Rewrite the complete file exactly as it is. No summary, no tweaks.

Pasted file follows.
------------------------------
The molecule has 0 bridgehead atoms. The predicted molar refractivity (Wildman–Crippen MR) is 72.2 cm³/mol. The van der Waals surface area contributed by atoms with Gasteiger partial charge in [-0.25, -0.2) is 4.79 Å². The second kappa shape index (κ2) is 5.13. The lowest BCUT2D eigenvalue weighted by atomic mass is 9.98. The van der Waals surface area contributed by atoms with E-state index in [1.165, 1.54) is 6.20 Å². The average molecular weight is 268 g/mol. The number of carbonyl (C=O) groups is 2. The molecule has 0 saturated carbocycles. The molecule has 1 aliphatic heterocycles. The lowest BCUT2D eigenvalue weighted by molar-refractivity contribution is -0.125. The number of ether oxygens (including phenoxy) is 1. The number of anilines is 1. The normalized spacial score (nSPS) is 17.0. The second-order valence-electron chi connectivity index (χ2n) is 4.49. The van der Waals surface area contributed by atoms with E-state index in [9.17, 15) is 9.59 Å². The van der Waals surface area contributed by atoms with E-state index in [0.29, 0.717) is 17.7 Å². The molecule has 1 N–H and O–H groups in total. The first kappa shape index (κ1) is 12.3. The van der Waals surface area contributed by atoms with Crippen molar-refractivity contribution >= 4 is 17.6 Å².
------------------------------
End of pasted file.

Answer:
The molecule has 0 bridgehead atoms. The predicted molar refractivity (Wildman–Crippen MR) is 72.2 cm³/mol. The van der Waals surface area contributed by atoms with Gasteiger partial charge in [-0.25, -0.2) is 4.79 Å². The second kappa shape index (κ2) is 5.13. The lowest BCUT2D eigenvalue weighted by atomic mass is 9.98. The van der Waals surface area contributed by atoms with E-state index in [1.165, 1.54) is 6.20 Å². The average molecular weight is 268 g/mol. The number of carbonyl (C=O) groups is 2. The molecule has 0 saturated carbocycles. The molecule has 1 aliphatic heterocycles. The lowest BCUT2D eigenvalue weighted by molar-refractivity contribution is -0.125. The number of ether oxygens (including phenoxy) is 1. The number of anilines is 1. The normalized spacial score (nSPS) is 17.0. The second-order valence-electron chi connectivity index (χ2n) is 4.49. The van der Waals surface area contributed by atoms with E-state index in [9.17, 15) is 9.59 Å². The van der Waals surface area contributed by atoms with E-state index in [0.29, 0.717) is 17.7 Å². The molecule has 1 N–H and O–H groups in total. The first kappa shape index (κ1) is 12.3. The van der Waals surface area contributed by atoms with Crippen molar-refractivity contribution >= 4 is 17.6 Å².